Breaking from tradition, Ahmed Gasmia not only writes a nineteenth-century historical novel that’s funny. It also has a happy ending:
By Nadia Ghanem
Ahmed Gasmia is an Algerian author of historical fiction. His third novel, A Bandit’s Promise (Promesse de bandit), released in April, sets him in a league of his own: Gasmia’s fiction is positive and breaks away from a long tradition of tragedy in Algerian literature.
When I try to muster a list of attributes that could describe the corpus of Algerian literature written in French, the sum I have come up with over the years inevitably gravitates towards ‘sombre’, ‘gloomy’, and ‘utterly depressing’. Algerian literature in French strikes me as particularly oriented toward no hope-endings in comparison to its counterpart in Arabic, especially when it comes to historical fiction. The last ten years have been no exception to this gravitation toward tragic endings. I have always found this trait of Algerian literature rather strange given the sense of humour that prevails in civil society, so present in cinematography, like our ability to see our hilarious propensity for nonsensical neologism such as the famous ‘orange juice of lemon’, or bus drivers’ well known entreaties for crowds to ‘move back forward’. The novelist Chawki Amari, the most talented writer of my generation I’ve no doubt, has always remained on the edge of bleakness, but he is one of two writers I’ve come across who uses humour to capture our sense of the absurd. The novelist Ahmed Gasmia is the second. Gasmia’s fiction is not only humourous, his stories are positive and end well. Among this sea of darkness, finding a good ending is so exciting I have to say this again: Algerian stories can and do end well.
Set in the 19th century, A Bandit’s Promise follows Hafnaoui Dayem, a young highwayman whose ambition is to rival Amer Ben Lahcen’s fame in the world of banditry. The novel opens when Hafnaoui, on his way back from a failed robbery attempt, is witness to a murder. Hafnaoui realises the victim, an old man, is still alive. As he approaches to give him water, the sheikh makes Hafnaoui swear an oath. It is imperative that his children be made aware of a hidden inheritance. Hafnaoui can’t help but feel baited by the promise of a recompense, and sorry to see the old man die, he sets off to find the sheikh’s family.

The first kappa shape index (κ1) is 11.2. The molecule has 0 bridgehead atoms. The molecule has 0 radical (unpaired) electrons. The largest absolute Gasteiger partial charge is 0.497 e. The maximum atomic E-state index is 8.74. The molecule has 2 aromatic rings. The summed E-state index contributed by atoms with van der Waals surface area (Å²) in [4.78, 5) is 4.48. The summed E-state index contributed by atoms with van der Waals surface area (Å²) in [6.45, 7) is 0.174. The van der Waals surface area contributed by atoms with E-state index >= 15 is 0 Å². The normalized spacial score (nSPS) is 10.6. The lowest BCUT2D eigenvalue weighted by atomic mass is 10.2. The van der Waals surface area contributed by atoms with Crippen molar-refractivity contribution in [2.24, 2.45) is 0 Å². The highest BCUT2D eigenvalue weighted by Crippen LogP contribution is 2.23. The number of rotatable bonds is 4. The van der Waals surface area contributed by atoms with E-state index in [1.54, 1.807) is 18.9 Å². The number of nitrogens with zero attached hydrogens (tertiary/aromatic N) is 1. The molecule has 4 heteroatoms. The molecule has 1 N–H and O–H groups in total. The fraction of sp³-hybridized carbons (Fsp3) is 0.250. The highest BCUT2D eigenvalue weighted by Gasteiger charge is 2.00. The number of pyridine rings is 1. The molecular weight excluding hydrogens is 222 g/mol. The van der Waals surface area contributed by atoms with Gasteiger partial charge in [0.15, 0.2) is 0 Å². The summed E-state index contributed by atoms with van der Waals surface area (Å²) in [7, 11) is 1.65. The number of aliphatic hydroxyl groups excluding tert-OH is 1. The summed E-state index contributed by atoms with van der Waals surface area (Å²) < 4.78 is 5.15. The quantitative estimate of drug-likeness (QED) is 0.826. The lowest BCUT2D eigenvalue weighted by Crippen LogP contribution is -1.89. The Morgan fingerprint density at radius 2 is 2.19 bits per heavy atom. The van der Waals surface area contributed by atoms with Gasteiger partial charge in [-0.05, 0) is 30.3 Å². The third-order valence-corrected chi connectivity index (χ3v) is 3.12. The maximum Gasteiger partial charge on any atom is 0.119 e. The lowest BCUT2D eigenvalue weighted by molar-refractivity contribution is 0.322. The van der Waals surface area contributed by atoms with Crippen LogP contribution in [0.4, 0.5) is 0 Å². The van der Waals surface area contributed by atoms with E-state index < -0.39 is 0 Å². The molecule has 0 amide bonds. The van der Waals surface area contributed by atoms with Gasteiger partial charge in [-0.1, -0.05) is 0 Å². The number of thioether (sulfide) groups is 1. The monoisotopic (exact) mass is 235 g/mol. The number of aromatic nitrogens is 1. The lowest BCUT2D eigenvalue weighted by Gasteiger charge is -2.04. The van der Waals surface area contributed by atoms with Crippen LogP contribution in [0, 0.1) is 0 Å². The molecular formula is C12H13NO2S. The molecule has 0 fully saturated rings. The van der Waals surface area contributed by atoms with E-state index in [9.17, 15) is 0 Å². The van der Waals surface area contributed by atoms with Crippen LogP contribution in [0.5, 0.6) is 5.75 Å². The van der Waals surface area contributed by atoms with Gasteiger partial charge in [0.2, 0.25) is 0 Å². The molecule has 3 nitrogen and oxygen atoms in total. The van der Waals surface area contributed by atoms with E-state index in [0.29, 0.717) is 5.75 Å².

At this time in history, the French military were reinforcing their presence in the desert and on westward roads because of the impending revolt led by Cheikh Bouamama. The revolt of the Bouamama is a well documented uprising mounted to resist colonialism in the late 19th century. The result of increased French military patrols for highwaymen means that they are forced to choose between going further away in the desert to ‘work’, or fight the French. Through a series of amusing accidents, Hafnaoui ends up part prisoner and part member of Ben Lahcen’s men and must prove himself to be a skilled robber to stay alive.
The situation faced by individuals so far free to move as they wished, and the manner in which they will have to negotiate imposed borders, are at the core of Gasmia’s historical narrative, while Hafanoui’s opportunity to make his name and the fulfillment of his promise are at the centre of the fun. Gasmia portrays the ridiculousness of a situation that made institutionalized theft permissible (the French army) and Algerians who will stand against oppression to defend their absolute right to rob themselves and each other. Wink to reality.
There is a strong sense of place in A Bandit’s Promise, with descriptions of the desert landscape, its sand storms, and traveling across vast expanses of land. It’s a type of cinematic technique that I’d already found engrossing in Gasmia’s first novel Conspiracy in Algiers (Complot à Alger), a story that takes place during the Ottoman Regency in a palace that has today become one of Algiers museums. Gasmia had incorporated time travel in this story of budget intrigues at the Ministry of Culture. Gasmia has always used History to weave his fiction. Out of his three novels, only his second Shadow 67 (Ombre 67) remains fully grounded in the present, even though the story takes its root in the resurrection of the 11th century assassins’ order.
In Gasmia’s novels, a minority cast is bent on crime, but instead of plunging a whole society into a loop of infinite depression, that society closes the case and walks on undeterred toward a hope for better days. This may seem like a non-event to readers of other literary traditions, but in ours it’s a remarkable plot twist. Historical novels in Algeria often look toward the threshold that was crossed upon independence, and the darkness that has cloaked many a year since. In a way, this type of focus in fiction has ignored the positive message that centuries of Algerian history carry.
Gasmia has tapped into this positivity and may just have started a new trend in Algerian literature written in French. Give history time, justice a keyboard, and novelists a wicked sense of humour, and we never know, a new dawn may just be on its way.
Dr. Nadia Ghanem is ArabLit’s Algeria Editor. Based between Algeria and the UK, she blogs at tellemchaho.blogspot.co.uk about living in Algeria, and Algerian literature.